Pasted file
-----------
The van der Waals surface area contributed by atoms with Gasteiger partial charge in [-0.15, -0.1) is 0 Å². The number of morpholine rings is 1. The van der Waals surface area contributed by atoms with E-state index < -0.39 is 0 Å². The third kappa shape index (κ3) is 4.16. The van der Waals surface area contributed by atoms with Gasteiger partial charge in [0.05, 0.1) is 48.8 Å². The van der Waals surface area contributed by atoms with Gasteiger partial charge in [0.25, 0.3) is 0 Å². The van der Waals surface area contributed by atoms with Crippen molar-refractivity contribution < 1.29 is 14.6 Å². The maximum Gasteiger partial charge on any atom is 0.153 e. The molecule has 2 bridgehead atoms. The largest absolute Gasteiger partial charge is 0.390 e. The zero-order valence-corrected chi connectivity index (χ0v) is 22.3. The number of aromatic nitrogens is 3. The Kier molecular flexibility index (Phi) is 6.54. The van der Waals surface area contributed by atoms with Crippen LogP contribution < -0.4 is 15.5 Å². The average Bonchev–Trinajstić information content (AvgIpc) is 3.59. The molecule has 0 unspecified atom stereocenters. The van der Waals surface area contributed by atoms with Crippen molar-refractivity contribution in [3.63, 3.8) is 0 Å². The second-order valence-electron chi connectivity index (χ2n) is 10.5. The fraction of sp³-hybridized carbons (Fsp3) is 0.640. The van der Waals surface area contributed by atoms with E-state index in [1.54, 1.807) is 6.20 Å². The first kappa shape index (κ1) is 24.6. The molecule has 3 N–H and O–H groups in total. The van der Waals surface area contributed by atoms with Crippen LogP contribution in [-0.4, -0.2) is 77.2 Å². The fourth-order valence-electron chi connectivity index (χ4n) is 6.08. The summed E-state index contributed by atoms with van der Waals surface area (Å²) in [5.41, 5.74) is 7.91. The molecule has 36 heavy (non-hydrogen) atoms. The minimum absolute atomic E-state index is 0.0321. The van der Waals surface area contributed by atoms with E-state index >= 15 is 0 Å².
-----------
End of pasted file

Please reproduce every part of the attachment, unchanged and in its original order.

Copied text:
The van der Waals surface area contributed by atoms with Gasteiger partial charge in [-0.15, -0.1) is 0 Å². The number of morpholine rings is 1. The van der Waals surface area contributed by atoms with E-state index < -0.39 is 0 Å². The third kappa shape index (κ3) is 4.16. The van der Waals surface area contributed by atoms with Gasteiger partial charge in [0.05, 0.1) is 48.8 Å². The van der Waals surface area contributed by atoms with Gasteiger partial charge in [0.25, 0.3) is 0 Å². The van der Waals surface area contributed by atoms with Crippen molar-refractivity contribution < 1.29 is 14.6 Å². The maximum Gasteiger partial charge on any atom is 0.153 e. The molecule has 2 bridgehead atoms. The largest absolute Gasteiger partial charge is 0.390 e. The zero-order valence-corrected chi connectivity index (χ0v) is 22.3. The number of aromatic nitrogens is 3. The Kier molecular flexibility index (Phi) is 6.54. The van der Waals surface area contributed by atoms with Crippen LogP contribution < -0.4 is 15.5 Å². The average Bonchev–Trinajstić information content (AvgIpc) is 3.59. The molecule has 0 unspecified atom stereocenters. The van der Waals surface area contributed by atoms with Crippen molar-refractivity contribution in [3.63, 3.8) is 0 Å². The second-order valence-electron chi connectivity index (χ2n) is 10.5. The fraction of sp³-hybridized carbons (Fsp3) is 0.640. The van der Waals surface area contributed by atoms with E-state index in [1.54, 1.807) is 6.20 Å². The first kappa shape index (κ1) is 24.6. The molecule has 3 N–H and O–H groups in total. The van der Waals surface area contributed by atoms with Crippen LogP contribution in [-0.4, -0.2) is 77.2 Å². The fourth-order valence-electron chi connectivity index (χ4n) is 6.08. The summed E-state index contributed by atoms with van der Waals surface area (Å²) in [5.41, 5.74) is 7.91. The molecule has 36 heavy (non-hydrogen) atoms. The minimum absolute atomic E-state index is 0.0321. The van der Waals surface area contributed by atoms with E-state index >= 15 is 0 Å².